Libya Tribune

By Tom Westcott

During a months-long investigation, IRIN tracked down and spoke to those held in so-called Islamic State’s secret prisons.

I have been subjected to immense misery for about nine months for no fault of mine,” a desperate prisoner wrote to his so-called Islamic State captors in the Libyan town of Sirte. “I am sure you are merciful. Please show some mercy and release me from prison especially because I have been very sick and weak.”

Written in English by a foreign national held captive behind the bricked-up windows of a secret IS prison, the desperate missive – signed Dr Muhammad and dated April 2016 – detailed ongoing neglect despite the writer’s conversion to Islam after just one month of incarceration.

I became so sick that I am not able to sit or stand for ten minutes continuously. I am standing up only for my prayers,” he wrote, pleading for medication to treat several long-term health conditions.

The letter, discovered in a secret prison in a Sirte suburb liberated by Libyan forces battling against IS, gave a chilling indication of the treatment of prisoners by the extremist group, which claimed Muammar Gaddafi’s former hometown as its North African stronghold for more than a year.

Man reading post-it notes

Letters found at an IS prison in Sirte detail ongoing neglect of national and foreign prisoners

Scores of Libyans and foreigners remain unaccounted for in Sirte, where fighting is ongoing and where local people believe IS held captives in a network of at least seven secret and official prisons.

Tales of torture

Libyan civilians formerly incarcerated by IS in Sirte – who either escaped, were freed by the advancing Libyan forces, or were released after completing their sentences – told IRIN they were kept in inhumane conditions: routinely deprived of food and water and often subjected to torture and mistreatment.

Seraj, 34, arrested for having smoking paraphernalia in his car, was held for days in solitary confinement without water or food. “They would put a plastic jug of water in front of me but, with my hands tied behind my back, it was impossible to find a way to drink from it,” he said. “Eventually, I would knock over the jug and the water would spill out across the ground. And that was when the tears would run down my face.”

Seraj said he pleaded with his IS captors for water, saying he would die without. “One just stared down at me and said: ‘you are already dead’.” 

As fighting intensified in Sirte’s 700 district – the location of the secret prison – Seraj’s IS captors fled, taking an unknown number of prisoners with them but leaving him and three other Libyan inmates locked in individual cells. Close to death, they were rescued by the advancing Libyan troops and immediately rushed to intensive care in the capital, Tripoli. Seraj’s wrists still bear the scars from spending days with his arms tightly bound behind his back with plastic cable ties.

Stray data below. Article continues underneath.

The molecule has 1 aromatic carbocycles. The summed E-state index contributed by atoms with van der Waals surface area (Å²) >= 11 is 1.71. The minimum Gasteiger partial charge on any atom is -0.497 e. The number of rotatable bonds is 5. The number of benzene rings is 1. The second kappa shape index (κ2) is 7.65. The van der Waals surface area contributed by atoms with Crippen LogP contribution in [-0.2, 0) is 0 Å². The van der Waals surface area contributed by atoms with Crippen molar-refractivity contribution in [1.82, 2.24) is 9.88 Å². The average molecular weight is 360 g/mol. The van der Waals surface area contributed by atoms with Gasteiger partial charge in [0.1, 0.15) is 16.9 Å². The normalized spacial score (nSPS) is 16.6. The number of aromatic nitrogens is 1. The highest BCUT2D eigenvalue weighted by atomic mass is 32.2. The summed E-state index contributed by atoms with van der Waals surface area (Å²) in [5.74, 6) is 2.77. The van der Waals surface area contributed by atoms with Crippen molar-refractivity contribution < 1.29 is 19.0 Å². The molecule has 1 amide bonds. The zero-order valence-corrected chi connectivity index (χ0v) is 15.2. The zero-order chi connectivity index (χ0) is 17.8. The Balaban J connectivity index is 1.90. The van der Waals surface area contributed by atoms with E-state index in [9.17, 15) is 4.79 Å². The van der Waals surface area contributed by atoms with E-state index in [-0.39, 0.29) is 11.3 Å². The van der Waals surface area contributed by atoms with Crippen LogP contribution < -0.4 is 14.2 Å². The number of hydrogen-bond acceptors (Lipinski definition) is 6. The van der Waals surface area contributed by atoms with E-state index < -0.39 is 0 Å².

Children and pregnant women

Mohammed, 42, said beatings and torture started immediately after his arrest at an IS checkpoint, where pro-government videos were found on his mobile phone. “Me and my friend suffered a lot. They hit us, used a taser on us and electrocuted me on my inner thighs,” he said.

He was held in a secret prison concealed in the walls of a luxury villa, before being transferred to an official IS prison underneath Sirte’s courthouse. Still blindfolded from the journey between prisons, Mohammed and three other Libyan prisoners were thrown down the stairs into a subterranean cell only illuminated by one tiny window in the ceiling. 

In adjacent underground cells were eight women – two Filipina nurses who had been working at Sirte’s Ibn Sina Hospital and six Ethiopian women who, having been arrested because they were Christians, had been held for three months. Three of the women were heavily pregnant and two had children, Mohammed said. The Ethiopian women were transferred into his cell, after raw sewage started leaking into theirs. 

One woman had a two-year old child who was starving,” said Mohammed. “The IS guards had given us some terrible food – rice that was maybe two days old and smelled so bad we couldn’t eat it. But when that little boy saw the rice, he ate it all.”

From bad to worse

Another former prisoner, 32-year-old Jamal, said that although the food had been adequate at the beginning of his three-month prison term for “sedition”, the quality and quantity of meals rapidly decreased as fighting intensified around Sirte and the food became inedible. 

He was held in the Hisbah – an IS police unit where two large rooms were used to hold multiple prisoners – premises that have since been liberated by the Libyan forces. Jamal said one room was reserved for Libyan prisoners and the other for foreign prisoners. Piles of mattresses suggested that at least 30 prisoners had been held there and that they had shared basic and limited toilet facilities. Boards marked with instructions in both English and Arabic indicated that IS forced their strict doctrines on all prisoners, both Libyan and foreign.